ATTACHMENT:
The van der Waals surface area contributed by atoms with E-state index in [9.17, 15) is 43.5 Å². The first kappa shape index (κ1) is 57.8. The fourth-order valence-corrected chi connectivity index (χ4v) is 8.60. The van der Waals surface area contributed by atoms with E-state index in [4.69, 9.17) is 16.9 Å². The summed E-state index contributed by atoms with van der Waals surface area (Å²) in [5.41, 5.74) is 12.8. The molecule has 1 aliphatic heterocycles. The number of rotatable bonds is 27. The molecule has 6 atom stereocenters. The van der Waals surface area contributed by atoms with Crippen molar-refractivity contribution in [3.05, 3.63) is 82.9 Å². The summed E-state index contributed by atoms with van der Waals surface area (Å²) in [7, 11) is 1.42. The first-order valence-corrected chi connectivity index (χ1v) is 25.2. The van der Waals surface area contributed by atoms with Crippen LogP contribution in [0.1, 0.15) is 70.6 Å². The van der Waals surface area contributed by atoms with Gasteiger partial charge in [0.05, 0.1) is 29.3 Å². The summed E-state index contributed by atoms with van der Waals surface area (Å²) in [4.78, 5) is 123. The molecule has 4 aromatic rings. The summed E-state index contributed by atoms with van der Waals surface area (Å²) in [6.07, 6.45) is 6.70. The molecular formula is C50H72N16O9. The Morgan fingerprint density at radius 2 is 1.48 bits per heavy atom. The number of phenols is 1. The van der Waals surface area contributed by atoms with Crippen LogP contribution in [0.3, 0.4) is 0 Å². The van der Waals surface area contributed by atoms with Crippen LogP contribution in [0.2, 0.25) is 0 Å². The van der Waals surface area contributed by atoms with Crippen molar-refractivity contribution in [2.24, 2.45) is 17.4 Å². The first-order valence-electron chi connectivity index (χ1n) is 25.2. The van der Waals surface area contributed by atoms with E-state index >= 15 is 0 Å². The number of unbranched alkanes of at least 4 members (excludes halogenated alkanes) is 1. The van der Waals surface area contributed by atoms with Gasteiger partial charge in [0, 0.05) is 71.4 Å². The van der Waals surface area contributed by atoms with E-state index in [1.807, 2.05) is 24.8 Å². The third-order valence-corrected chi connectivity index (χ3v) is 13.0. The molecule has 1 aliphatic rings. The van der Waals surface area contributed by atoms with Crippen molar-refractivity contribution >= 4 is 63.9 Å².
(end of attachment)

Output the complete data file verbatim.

The van der Waals surface area contributed by atoms with E-state index in [9.17, 15) is 43.5 Å². The first kappa shape index (κ1) is 57.8. The fourth-order valence-corrected chi connectivity index (χ4v) is 8.60. The van der Waals surface area contributed by atoms with E-state index in [4.69, 9.17) is 16.9 Å². The summed E-state index contributed by atoms with van der Waals surface area (Å²) in [5.41, 5.74) is 12.8. The molecule has 1 aliphatic heterocycles. The number of rotatable bonds is 27. The molecule has 6 atom stereocenters. The van der Waals surface area contributed by atoms with Crippen molar-refractivity contribution in [3.05, 3.63) is 82.9 Å². The summed E-state index contributed by atoms with van der Waals surface area (Å²) in [7, 11) is 1.42. The first-order valence-corrected chi connectivity index (χ1v) is 25.2. The van der Waals surface area contributed by atoms with Crippen LogP contribution in [0.1, 0.15) is 70.6 Å². The van der Waals surface area contributed by atoms with Gasteiger partial charge in [0.05, 0.1) is 29.3 Å². The summed E-state index contributed by atoms with van der Waals surface area (Å²) in [4.78, 5) is 123. The molecule has 4 aromatic rings. The summed E-state index contributed by atoms with van der Waals surface area (Å²) in [6.07, 6.45) is 6.70. The molecular formula is C50H72N16O9. The Morgan fingerprint density at radius 2 is 1.48 bits per heavy atom. The number of phenols is 1. The van der Waals surface area contributed by atoms with Crippen LogP contribution in [0.3, 0.4) is 0 Å². The van der Waals surface area contributed by atoms with Crippen LogP contribution in [0.2, 0.25) is 0 Å². The van der Waals surface area contributed by atoms with Crippen molar-refractivity contribution in [2.24, 2.45) is 17.4 Å². The first-order valence-electron chi connectivity index (χ1n) is 25.2. The van der Waals surface area contributed by atoms with E-state index >= 15 is 0 Å². The number of unbranched alkanes of at least 4 members (excludes halogenated alkanes) is 1. The van der Waals surface area contributed by atoms with Gasteiger partial charge in [0, 0.05) is 71.4 Å². The van der Waals surface area contributed by atoms with E-state index in [1.807, 2.05) is 24.8 Å². The third-order valence-corrected chi connectivity index (χ3v) is 13.0. The molecule has 1 aliphatic rings. The van der Waals surface area contributed by atoms with Crippen molar-refractivity contribution >= 4 is 63.9 Å².